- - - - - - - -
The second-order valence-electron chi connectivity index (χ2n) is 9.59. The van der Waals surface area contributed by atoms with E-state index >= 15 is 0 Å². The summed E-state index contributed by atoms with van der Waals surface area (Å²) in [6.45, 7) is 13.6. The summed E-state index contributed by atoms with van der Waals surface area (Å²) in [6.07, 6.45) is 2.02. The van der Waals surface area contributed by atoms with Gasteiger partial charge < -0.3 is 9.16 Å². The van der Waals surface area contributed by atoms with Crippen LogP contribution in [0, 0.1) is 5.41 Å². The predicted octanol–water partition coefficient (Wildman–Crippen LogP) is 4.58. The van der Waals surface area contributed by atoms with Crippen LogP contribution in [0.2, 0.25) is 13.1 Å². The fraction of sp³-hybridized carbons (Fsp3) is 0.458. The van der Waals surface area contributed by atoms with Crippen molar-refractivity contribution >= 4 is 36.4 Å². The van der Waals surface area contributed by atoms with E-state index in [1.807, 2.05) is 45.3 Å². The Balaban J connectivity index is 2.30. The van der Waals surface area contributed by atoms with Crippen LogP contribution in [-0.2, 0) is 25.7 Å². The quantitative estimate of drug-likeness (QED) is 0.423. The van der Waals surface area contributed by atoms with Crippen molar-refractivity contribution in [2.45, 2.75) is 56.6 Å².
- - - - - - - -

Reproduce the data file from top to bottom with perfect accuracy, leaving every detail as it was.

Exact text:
The second-order valence-electron chi connectivity index (χ2n) is 9.59. The van der Waals surface area contributed by atoms with E-state index >= 15 is 0 Å². The summed E-state index contributed by atoms with van der Waals surface area (Å²) in [6.45, 7) is 13.6. The summed E-state index contributed by atoms with van der Waals surface area (Å²) in [6.07, 6.45) is 2.02. The van der Waals surface area contributed by atoms with Gasteiger partial charge < -0.3 is 9.16 Å². The van der Waals surface area contributed by atoms with Crippen LogP contribution in [0, 0.1) is 5.41 Å². The predicted octanol–water partition coefficient (Wildman–Crippen LogP) is 4.58. The van der Waals surface area contributed by atoms with Crippen LogP contribution in [0.2, 0.25) is 13.1 Å². The fraction of sp³-hybridized carbons (Fsp3) is 0.458. The van der Waals surface area contributed by atoms with Crippen molar-refractivity contribution >= 4 is 36.4 Å². The van der Waals surface area contributed by atoms with E-state index in [1.807, 2.05) is 45.3 Å². The Balaban J connectivity index is 2.30. The van der Waals surface area contributed by atoms with Crippen LogP contribution in [-0.2, 0) is 25.7 Å². The quantitative estimate of drug-likeness (QED) is 0.423. The van der Waals surface area contributed by atoms with Crippen molar-refractivity contribution in [2.45, 2.75) is 56.6 Å².